“The underlying intention of Detroit was always…to unpack the riot and this one incident at the Algiers from the point of view of its many participants, and thereby enable the audience to experience the events themselves. We wanted viewers not so much to watch the story as absorb it like a physical sensation. This necessitated certain narrative devices, in order to slip the whole thing past the resistance viewers often have [in] allowing troubling feelings to get in.
Straight from Wikipedia, no comment or elaboration needed: “In a political sense, bread and circuses (or bread and games, from Latin phrase panem et circenses) alludes to a superficial means of appeasement. It alludes to the generating of public approval, not through exemplary or excellent public service or public policy, but through diversion and distraction, or the mere satisfaction of the immediate, shallow requirements of a populace, as an offered ‘palliative’.
“The term’s originator, the poet Juvenal, used the phrase to decry the selfishness of common people and their neglect of wider concerns. The phrase also implies the erosion or ignorance of civic duty amongst the commoners.
“Panem et circenses identifies the only remaining cares of a Roman populace which no longer cares for its historical birthright of political involvement. It alludes to Roman politicians having passed laws in 140 B.C. to retain the votes of poorer citizens by introducing a grain dole: giving out free wheat and entertainment, ‘bread and circuses’, became the most effective way to rise to power.”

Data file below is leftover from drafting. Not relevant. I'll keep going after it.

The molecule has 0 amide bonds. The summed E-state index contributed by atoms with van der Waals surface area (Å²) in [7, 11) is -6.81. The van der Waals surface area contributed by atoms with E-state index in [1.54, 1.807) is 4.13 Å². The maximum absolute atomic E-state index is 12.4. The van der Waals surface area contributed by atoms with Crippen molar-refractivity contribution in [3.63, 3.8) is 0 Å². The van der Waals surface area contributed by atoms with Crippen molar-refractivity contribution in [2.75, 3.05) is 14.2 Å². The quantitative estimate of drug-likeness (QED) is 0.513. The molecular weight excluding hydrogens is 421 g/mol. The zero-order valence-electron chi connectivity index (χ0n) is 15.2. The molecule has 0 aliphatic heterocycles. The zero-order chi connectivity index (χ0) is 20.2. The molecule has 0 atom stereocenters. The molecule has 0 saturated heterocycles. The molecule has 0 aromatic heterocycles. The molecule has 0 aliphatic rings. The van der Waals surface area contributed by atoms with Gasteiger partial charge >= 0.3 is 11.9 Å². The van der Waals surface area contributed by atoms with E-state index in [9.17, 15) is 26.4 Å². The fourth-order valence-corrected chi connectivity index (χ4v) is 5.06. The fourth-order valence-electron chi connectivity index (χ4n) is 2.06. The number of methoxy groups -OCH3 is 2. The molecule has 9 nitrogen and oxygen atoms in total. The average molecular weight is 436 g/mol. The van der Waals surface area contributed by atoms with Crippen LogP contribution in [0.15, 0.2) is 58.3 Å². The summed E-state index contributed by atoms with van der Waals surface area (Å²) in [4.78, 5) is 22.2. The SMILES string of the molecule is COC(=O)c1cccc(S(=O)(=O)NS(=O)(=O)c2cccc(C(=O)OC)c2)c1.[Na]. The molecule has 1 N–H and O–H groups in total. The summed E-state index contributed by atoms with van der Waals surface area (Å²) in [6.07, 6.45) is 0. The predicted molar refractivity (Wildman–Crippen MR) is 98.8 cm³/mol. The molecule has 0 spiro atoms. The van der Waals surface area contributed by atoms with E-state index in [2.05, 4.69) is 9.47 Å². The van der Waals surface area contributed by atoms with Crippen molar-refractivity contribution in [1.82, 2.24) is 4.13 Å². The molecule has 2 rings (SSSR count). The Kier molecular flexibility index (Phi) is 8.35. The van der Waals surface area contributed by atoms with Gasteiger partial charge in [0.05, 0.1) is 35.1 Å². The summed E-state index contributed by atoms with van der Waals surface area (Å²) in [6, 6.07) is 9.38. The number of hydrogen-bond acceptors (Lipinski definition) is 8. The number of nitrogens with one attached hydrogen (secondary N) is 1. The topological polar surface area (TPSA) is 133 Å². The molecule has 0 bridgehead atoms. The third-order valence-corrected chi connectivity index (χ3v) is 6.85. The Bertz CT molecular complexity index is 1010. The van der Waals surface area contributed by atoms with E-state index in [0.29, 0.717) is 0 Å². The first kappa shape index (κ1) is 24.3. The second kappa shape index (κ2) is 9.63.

Four months ago an HE tipster caught a research screening of George Clooney‘s Suburbicon at the Sherman Oaks Arclight, and passed along some comments. Now that there’s talk of this Fargo-esque ’50s noir comedy debuting in Venice six weeks hence, it can’t hurt to reconsider what was posted last March.
The tipster called Suburbicon Clooney’s “best-directed film ever…more bell-ringy than The Ides of March, Monuments Men, Good Night and Good Luck, Leatherheads and Confessions of a Dangerous Mind. The stars are Matt Damon, Julianne Moore, Oscar Isaac and young Noah Jupe. Paramount will open it on 10.27.
Suburbicon star Julianne Moore, director George Clooney during shooting last fall.
Joel and Ethan Coen‘s mid ’80s script was reworked by Clooney and Grant Heslov — the current Wikipedia page gives the Coens sole writing credit.